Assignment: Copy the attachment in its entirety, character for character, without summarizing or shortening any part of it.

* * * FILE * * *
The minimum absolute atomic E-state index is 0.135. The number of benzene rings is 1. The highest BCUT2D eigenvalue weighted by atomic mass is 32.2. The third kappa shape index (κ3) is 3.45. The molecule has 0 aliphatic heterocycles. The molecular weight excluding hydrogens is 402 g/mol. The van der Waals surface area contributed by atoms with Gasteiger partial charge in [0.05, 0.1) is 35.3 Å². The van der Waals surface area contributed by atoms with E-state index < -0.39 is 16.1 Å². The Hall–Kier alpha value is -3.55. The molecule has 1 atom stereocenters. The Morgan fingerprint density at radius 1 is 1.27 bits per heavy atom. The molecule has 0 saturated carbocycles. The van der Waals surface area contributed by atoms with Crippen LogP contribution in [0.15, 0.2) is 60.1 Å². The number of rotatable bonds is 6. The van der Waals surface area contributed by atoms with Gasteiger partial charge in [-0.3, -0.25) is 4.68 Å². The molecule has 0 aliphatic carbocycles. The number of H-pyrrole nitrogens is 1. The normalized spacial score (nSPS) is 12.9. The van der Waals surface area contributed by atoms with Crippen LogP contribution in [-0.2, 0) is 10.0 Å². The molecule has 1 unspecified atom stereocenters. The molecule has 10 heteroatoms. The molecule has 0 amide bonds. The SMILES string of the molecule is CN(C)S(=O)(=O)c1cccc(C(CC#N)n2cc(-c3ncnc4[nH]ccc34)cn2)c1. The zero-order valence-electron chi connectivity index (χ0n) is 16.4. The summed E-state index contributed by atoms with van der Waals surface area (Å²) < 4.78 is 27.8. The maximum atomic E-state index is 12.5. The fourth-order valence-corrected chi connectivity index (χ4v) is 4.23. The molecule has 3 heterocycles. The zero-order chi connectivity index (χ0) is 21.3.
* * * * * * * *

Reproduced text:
The minimum absolute atomic E-state index is 0.135. The number of benzene rings is 1. The highest BCUT2D eigenvalue weighted by atomic mass is 32.2. The third kappa shape index (κ3) is 3.45. The molecule has 0 aliphatic heterocycles. The molecular weight excluding hydrogens is 402 g/mol. The van der Waals surface area contributed by atoms with Gasteiger partial charge in [0.05, 0.1) is 35.3 Å². The van der Waals surface area contributed by atoms with E-state index < -0.39 is 16.1 Å². The Hall–Kier alpha value is -3.55. The molecule has 1 atom stereocenters. The Morgan fingerprint density at radius 1 is 1.27 bits per heavy atom. The molecule has 0 saturated carbocycles. The van der Waals surface area contributed by atoms with Crippen LogP contribution in [0.15, 0.2) is 60.1 Å². The number of rotatable bonds is 6. The van der Waals surface area contributed by atoms with Gasteiger partial charge in [-0.3, -0.25) is 4.68 Å². The molecule has 0 aliphatic carbocycles. The number of H-pyrrole nitrogens is 1. The normalized spacial score (nSPS) is 12.9. The van der Waals surface area contributed by atoms with Crippen LogP contribution in [-0.2, 0) is 10.0 Å². The molecule has 1 unspecified atom stereocenters. The molecule has 10 heteroatoms. The molecule has 0 amide bonds. The SMILES string of the molecule is CN(C)S(=O)(=O)c1cccc(C(CC#N)n2cc(-c3ncnc4[nH]ccc34)cn2)c1. The zero-order valence-electron chi connectivity index (χ0n) is 16.4. The summed E-state index contributed by atoms with van der Waals surface area (Å²) < 4.78 is 27.8. The maximum atomic E-state index is 12.5. The fourth-order valence-corrected chi connectivity index (χ4v) is 4.23. The molecule has 3 heterocycles. The zero-order chi connectivity index (χ0) is 21.3.